Claude Tousignant

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Claude Tousignant
Born (1932-10-23) October 23, 1932 (age 86)
EducationSchool of Art and Design at the MBAM
Known forPainting, Sculpture
Notable work
"Chromatic accelerator" series
MovementPlasticiens, Tachism
AwardsOfficer of the Order of Canada
Governor General's Award in Visual and Media Arts

Claude Tousignant, OC (born December 23, 1932 in Montreal, Quebec) is a Canadian artist.[1] Tousignant is considered to be an important contributor to the development of geometric abstraction in Canada.[2][3][4]


Claude Tousignant was born on December 23, 1932 in Montreal, Quebec.[1] From 1948 to 1951, he attended the School of Art and Design at the Montreal Museum of Fine Arts where he studied under Arthur Lismer, Louis Archambault, Marian Scott, Jacques de Tounnancour and Gordon Webber.[1][5] He then travelled to Paris where he studied at the Académie Ranson. returning to Montreal in the spring of 1952.[5]

Artistic career[edit]

Modulateur de lumière, 2005, installation at Art Mûr

Tousignant is considered a member of the second generation of the modern art movement in Montreal called "les Plasticiens".[6][2] This group of four painters (Jean-Paul Jérôme, Louis Belzile, Rodolphe de Repentigny and Fernand Toupin) felt painting should be pure form and colour; meaning and spontaneous expression were to be avoided.[7] In 1962, Tousignant introduced the form of the circle, which would become his signature motif, into his geometric paintings.[8]


Museum collections[edit]


  1. ^ a b c d "Claude Tousignant". National Gallery of Canada. Retrieved 11 October 2013.
  2. ^ a b "Monochrome Crimson, 1981". National Gallery of Canada. Retrieved 12 October 2013.
  3. ^ Canadian Art. Society for Art Publications. 1964.
  4. ^ Joan Murray (1 November 1999). Canadian Art in the Twentieth Century. Dundurn. pp. 99–. ISBN 978-1-55488-120-8.
  5. ^ a b "Claude Tousignant (1932- ) Chronologie" (in French). Musée d'art contemporain de Montréal. Archived from the original on 13 October 2013. Retrieved 12 October 2013.
  6. ^ Kristina Huneault; Janice Anderson (11 April 2012). Rethinking Professionalism: Women and Art in Canada, 1850-1970. MQUP. pp. 264–. ISBN 978-0-7735-8683-3.
  7. ^ Reid, Dennis (1973). A Concise History of Canadian Painting. Toronto: Oxford University Press. p. 294. ISBN 0195402065. Diametrically opposed to the spontaneous expression of the unconscious—replete with associative meaning—as was earlier sought by the Automatistes, the Plasticiens hoped to achieve a precise uncomplicated response to the painted object.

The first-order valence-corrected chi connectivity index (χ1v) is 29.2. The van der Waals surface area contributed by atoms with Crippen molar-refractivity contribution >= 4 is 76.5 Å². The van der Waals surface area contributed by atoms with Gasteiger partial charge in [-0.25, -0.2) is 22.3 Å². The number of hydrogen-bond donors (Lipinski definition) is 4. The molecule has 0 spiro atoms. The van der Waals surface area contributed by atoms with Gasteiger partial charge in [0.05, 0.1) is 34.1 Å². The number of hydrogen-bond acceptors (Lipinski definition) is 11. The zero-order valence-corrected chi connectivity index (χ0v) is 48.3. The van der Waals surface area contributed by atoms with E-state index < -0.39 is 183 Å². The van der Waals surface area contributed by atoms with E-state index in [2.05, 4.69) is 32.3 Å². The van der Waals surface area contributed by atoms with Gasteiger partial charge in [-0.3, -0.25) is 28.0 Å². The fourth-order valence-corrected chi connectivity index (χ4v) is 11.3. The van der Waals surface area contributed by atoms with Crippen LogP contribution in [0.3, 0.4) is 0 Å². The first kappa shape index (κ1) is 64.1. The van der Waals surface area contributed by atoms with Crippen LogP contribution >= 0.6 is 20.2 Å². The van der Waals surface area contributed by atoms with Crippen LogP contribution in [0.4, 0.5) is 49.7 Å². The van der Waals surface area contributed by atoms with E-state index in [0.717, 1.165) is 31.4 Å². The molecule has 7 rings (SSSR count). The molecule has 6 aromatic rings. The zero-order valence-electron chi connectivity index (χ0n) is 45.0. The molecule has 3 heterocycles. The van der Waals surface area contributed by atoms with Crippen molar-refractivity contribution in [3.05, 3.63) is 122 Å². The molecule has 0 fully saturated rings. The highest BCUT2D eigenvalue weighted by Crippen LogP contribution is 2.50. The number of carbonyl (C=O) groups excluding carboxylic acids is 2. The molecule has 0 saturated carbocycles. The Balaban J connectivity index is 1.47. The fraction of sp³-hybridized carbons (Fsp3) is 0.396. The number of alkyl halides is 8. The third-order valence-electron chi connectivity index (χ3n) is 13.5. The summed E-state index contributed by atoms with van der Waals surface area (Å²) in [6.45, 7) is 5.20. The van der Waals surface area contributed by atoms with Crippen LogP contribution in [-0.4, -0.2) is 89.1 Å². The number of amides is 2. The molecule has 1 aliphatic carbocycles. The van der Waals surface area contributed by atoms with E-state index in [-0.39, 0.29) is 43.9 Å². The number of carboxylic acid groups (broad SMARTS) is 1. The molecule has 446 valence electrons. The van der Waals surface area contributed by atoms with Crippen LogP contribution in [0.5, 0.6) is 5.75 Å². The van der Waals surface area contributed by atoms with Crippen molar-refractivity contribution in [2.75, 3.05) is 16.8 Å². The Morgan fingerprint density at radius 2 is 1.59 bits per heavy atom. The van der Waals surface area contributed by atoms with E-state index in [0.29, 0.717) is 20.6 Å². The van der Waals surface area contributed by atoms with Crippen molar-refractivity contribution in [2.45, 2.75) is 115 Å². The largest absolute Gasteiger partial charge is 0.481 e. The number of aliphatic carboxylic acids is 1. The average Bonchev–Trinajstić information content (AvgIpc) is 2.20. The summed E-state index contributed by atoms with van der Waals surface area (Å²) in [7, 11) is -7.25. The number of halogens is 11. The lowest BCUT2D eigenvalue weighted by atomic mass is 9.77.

8. ^ "note biographique". Perspectives sur Claude Tousignant. Musée d'art Contemporain de Montréal. Retrieved 23 June 2016.
  9. ^ "Eight remarkable Canadians win Governor General's Awards in Visual and Media Arts from the Canada Council for the Arts". Canada Council. Retrieved 23 June 2016.
  10. ^ "CLaude Tousignant". Canadian Encyclopedia. Retrieved 23 June 2016.
  11. ^ a b "Claude Tousignant". Itinerary in Contemporary Art. Archived from the original on 9 August 2016. Retrieved 23 June 2016.
  12. ^ "PRIZE CANADIAN INSTITUTE ROME [1 fiche]". Termium Plus. Government of Canada. Retrieved 23 June 2016.
  13. ^ James D. Campbell (1995). After Geometry: The Abstract Art of Claude Tousignant. ECW Press. ISBN 978-1-55022-245-6.
  14. ^ Creative Canada: A Biographical Dictionary of Twentieth-century Creative and Performing Artists. Published. 1972. ISBN 978-0-8020-0196-2.
  15. ^ Artistes Canadiens: Expositions. Roundstone Council for the Arts. 1973. ISBN 978-0-919656-00-0.
  16. ^ "Members since 1880". Royal Canadian Academy of Arts. Archived from the original on 26 May 2011. Retrieved 11 September 2013.
  17. ^ Roger Matuz (1997). Contemporary Canadian artists. Gale Canada. ISBN 978-1-896413-46-4.
  18. ^ "Claude Tousignant". Artotheque. Archived from the original on 23 September 2015. Retrieved 23 June 2016.
  19. ^ "The Transformative Power of Art". Art Gallery of Onatario. Retrieved 23 June 2016.
  20. ^ "Claude Tousignant". Art Bank. Retrieved 23 June 2016.
  21. ^ "About the Collection". Musée d'art contemporain de Montréal. Retrieved 24 June 2016.
  22. ^ Musée national des beaux-arts du Québec; Pierre B. Landry (2009). 75 ans chrono: le Musée national des beaux-arts du Québec, 1933-2008. Musée national des beaux-arts du Québec. ISBN 978-2-551-23759-3.
  23. ^ "Playing Around With a Gong". Retrieved 24 June 2016.

External links[edit]